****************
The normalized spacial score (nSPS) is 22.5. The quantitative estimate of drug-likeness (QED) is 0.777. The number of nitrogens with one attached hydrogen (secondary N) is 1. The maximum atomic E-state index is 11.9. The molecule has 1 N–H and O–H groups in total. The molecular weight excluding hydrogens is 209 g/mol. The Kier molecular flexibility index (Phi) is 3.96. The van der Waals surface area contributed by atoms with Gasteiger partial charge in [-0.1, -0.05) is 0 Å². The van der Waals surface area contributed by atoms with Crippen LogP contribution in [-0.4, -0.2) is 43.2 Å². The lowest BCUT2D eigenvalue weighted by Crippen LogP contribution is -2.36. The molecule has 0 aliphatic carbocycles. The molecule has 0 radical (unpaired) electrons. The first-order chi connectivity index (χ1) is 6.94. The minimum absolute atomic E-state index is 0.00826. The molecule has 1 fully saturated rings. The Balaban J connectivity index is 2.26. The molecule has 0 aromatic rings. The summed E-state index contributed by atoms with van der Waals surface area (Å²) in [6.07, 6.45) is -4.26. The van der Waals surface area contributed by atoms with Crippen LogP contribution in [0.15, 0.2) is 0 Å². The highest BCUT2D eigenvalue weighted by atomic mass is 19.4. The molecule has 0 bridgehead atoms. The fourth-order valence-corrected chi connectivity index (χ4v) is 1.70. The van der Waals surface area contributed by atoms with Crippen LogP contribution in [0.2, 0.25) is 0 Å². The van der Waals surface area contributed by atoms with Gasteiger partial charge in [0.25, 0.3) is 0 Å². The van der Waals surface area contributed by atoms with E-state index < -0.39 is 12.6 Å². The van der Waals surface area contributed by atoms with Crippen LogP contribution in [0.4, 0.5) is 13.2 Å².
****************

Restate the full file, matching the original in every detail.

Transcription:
The normalized spacial score (nSPS) is 22.5. The quantitative estimate of drug-likeness (QED) is 0.777. The number of nitrogens with one attached hydrogen (secondary N) is 1. The maximum atomic E-state index is 11.9. The molecule has 1 N–H and O–H groups in total. The molecular weight excluding hydrogens is 209 g/mol. The Kier molecular flexibility index (Phi) is 3.96. The van der Waals surface area contributed by atoms with Gasteiger partial charge in [-0.1, -0.05) is 0 Å². The van der Waals surface area contributed by atoms with Crippen LogP contribution in [-0.4, -0.2) is 43.2 Å². The lowest BCUT2D eigenvalue weighted by Crippen LogP contribution is -2.36. The molecule has 0 aliphatic carbocycles. The molecule has 0 radical (unpaired) electrons. The first-order chi connectivity index (χ1) is 6.94. The minimum absolute atomic E-state index is 0.00826. The molecule has 1 fully saturated rings. The Balaban J connectivity index is 2.26. The molecule has 0 aromatic rings. The summed E-state index contributed by atoms with van der Waals surface area (Å²) in [6.07, 6.45) is -4.26. The van der Waals surface area contributed by atoms with Crippen LogP contribution in [0.15, 0.2) is 0 Å². The highest BCUT2D eigenvalue weighted by atomic mass is 19.4. The molecule has 0 bridgehead atoms. The fourth-order valence-corrected chi connectivity index (χ4v) is 1.70. The van der Waals surface area contributed by atoms with Crippen LogP contribution in [0.2, 0.25) is 0 Å². The van der Waals surface area contributed by atoms with Gasteiger partial charge in [0.25, 0.3) is 0 Å². The van der Waals surface area contributed by atoms with E-state index < -0.39 is 12.6 Å². The van der Waals surface area contributed by atoms with Crippen LogP contribution in [0.4, 0.5) is 13.2 Å².